My Patient’s Back Pain and Her Kidneys

Woman at Computer with Back Pain
October 1, 2013
Leigh Erin Connealy, M.D.

Wendy had been a patient for a few years when she came to see me about a backache that was troubling her. “It came on so quickly, just a couple days ago,” she explained. “I was hoping it would go away, but it hasn’t and now I’m worried.”

We did a blood panel, but even before the results were in, I suspected Wendy’s back pain might be related to her kidneys and dehydration. The first clue was that her skin was very dry and broken out, almost like an adolescent. “Are you drinking enough water?” I asked.

“Oh, yes,” Wendy answered. “I always have water bottle with me – always.”

I’ve heard that answer before from patients who are dehydrated. Apparently, some people take water bottles with them, but for one reason or another, don’t use them. So I talked to Wendy about dehydration, and its effect on the kidneys – which can cause back pain. Then I asked her to take some notes on her liquid intake. Specifically, I wanted to know what she drank during a typical day and how much of it was water, as opposed to coffee, tea, sodas, alcohol, and other beverages.

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When Wendy’s blood panel results came back, I called to tell her that her kidneys were clearly suffering and asked about her liquids. “I’m embarrassed to admit it, but you were right – I drink far more coffee and soda than water. I take a water bottle wherever I go, but more often than not, I only take one or two sips a day.”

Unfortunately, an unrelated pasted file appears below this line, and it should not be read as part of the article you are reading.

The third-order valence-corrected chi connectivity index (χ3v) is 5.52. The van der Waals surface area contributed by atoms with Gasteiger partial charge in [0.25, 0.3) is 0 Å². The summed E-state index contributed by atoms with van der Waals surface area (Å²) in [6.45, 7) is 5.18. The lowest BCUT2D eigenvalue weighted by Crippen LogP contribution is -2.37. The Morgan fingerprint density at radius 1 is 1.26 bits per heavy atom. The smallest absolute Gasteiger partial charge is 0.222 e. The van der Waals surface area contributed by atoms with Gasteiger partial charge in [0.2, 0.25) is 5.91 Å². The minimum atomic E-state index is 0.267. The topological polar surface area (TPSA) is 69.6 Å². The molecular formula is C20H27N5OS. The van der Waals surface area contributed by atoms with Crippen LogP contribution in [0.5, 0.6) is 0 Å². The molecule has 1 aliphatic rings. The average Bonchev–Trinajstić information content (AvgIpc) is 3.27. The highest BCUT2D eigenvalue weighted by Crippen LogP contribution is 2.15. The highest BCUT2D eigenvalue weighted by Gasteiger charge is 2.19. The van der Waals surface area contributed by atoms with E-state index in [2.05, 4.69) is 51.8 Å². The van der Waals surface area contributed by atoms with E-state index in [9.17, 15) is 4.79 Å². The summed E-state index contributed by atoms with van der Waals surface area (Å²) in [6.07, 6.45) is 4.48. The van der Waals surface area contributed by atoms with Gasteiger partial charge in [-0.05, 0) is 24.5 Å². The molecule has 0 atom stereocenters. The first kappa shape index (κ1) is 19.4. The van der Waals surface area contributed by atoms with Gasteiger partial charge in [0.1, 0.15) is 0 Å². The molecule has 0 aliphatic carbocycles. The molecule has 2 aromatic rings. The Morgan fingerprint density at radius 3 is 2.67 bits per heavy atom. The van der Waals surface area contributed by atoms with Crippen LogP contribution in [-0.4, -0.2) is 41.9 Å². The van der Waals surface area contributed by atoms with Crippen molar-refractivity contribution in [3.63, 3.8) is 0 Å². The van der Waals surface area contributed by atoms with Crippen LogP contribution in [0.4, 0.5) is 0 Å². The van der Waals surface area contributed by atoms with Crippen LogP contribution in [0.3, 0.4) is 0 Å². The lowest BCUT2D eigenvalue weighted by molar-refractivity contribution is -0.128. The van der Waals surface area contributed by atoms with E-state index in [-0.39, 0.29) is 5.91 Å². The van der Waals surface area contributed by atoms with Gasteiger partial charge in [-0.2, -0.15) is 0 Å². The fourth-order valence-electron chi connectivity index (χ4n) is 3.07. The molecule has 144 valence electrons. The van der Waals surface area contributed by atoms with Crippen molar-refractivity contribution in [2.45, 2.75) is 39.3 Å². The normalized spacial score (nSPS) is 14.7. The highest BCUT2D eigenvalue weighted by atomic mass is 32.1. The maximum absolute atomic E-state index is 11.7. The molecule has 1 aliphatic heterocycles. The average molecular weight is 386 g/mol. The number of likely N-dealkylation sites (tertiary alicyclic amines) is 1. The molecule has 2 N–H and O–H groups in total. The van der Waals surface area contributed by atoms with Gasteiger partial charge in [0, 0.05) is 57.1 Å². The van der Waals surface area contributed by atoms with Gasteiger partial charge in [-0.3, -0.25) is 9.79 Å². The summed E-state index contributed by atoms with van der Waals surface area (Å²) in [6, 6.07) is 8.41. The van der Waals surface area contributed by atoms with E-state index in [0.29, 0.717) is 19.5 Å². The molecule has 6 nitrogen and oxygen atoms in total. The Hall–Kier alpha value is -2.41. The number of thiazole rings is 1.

After a couple of weeks with water replacing sodas and coffee, Wendy’s back pain was gone, along with her dry skin. “You know what else has changed,” she said, when she checked in a few weeks later. “I have a home blood pressure monitor, because I’ve had problems with high blood pressure over the years. And all of a sudden my blood pressure is lower than usual. Do you think that has anything to do with all this?”

I assured Wendy that the reduction in her blood pressure was most likely due to drinking more water. Coffee, tea, and other caffeinated beverages, as well as alcohol, work as diuretics, forcing liquid out of the body. So you may think you’re well hydrated, but all the liquid you’re taking in is lost as urine. When you drink fresh, filtered water, it helps thin the blood and your blood pressure is likely to improve. As I like to tell my patients, we tend to think of our organs as separate entities, but actually they’re all connected, which makes taking good care of your body even more important.

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  • Roxanne

    Thank you so much for this article. I know I’m dehydrated and have had kidney pain for a while now. I just hope it’s not too late!

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